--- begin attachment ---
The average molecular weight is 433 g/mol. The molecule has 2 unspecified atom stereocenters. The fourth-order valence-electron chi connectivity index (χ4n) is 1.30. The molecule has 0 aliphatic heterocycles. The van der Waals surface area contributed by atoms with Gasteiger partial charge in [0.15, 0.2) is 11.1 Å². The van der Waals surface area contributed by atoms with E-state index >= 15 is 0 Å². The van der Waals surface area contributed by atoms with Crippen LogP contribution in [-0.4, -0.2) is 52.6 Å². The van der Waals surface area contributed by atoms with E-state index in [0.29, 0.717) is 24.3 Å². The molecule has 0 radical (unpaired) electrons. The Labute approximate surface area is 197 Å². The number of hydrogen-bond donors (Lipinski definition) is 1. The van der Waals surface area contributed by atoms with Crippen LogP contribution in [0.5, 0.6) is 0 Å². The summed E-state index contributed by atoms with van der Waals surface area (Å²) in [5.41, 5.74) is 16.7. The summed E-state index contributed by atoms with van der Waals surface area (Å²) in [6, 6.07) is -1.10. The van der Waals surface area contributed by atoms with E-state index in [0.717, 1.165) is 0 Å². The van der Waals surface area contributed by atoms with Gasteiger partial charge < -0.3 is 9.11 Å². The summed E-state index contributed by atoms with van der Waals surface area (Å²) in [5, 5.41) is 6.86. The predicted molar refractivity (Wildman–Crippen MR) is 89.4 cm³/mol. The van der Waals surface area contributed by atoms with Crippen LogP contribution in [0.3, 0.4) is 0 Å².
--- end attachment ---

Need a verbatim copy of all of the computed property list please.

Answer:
The average molecular weight is 433 g/mol. The molecule has 2 unspecified atom stereocenters. The fourth-order valence-electron chi connectivity index (χ4n) is 1.30. The molecule has 0 aliphatic heterocycles. The van der Waals surface area contributed by atoms with Gasteiger partial charge in [0.15, 0.2) is 11.1 Å². The van der Waals surface area contributed by atoms with E-state index >= 15 is 0 Å². The van der Waals surface area contributed by atoms with Crippen LogP contribution in [-0.4, -0.2) is 52.6 Å². The van der Waals surface area contributed by atoms with E-state index in [0.29, 0.717) is 24.3 Å². The molecule has 0 radical (unpaired) electrons. The Labute approximate surface area is 197 Å². The number of hydrogen-bond donors (Lipinski definition) is 1. The van der Waals surface area contributed by atoms with Crippen LogP contribution in [0.5, 0.6) is 0 Å². The summed E-state index contributed by atoms with van der Waals surface area (Å²) in [5.41, 5.74) is 16.7. The summed E-state index contributed by atoms with van der Waals surface area (Å²) in [6, 6.07) is -1.10. The van der Waals surface area contributed by atoms with E-state index in [0.717, 1.165) is 0 Å². The van der Waals surface area contributed by atoms with Gasteiger partial charge < -0.3 is 9.11 Å². The summed E-state index contributed by atoms with van der Waals surface area (Å²) in [5, 5.41) is 6.86. The predicted molar refractivity (Wildman–Crippen MR) is 89.4 cm³/mol. The van der Waals surface area contributed by atoms with Crippen LogP contribution in [0.3, 0.4) is 0 Å².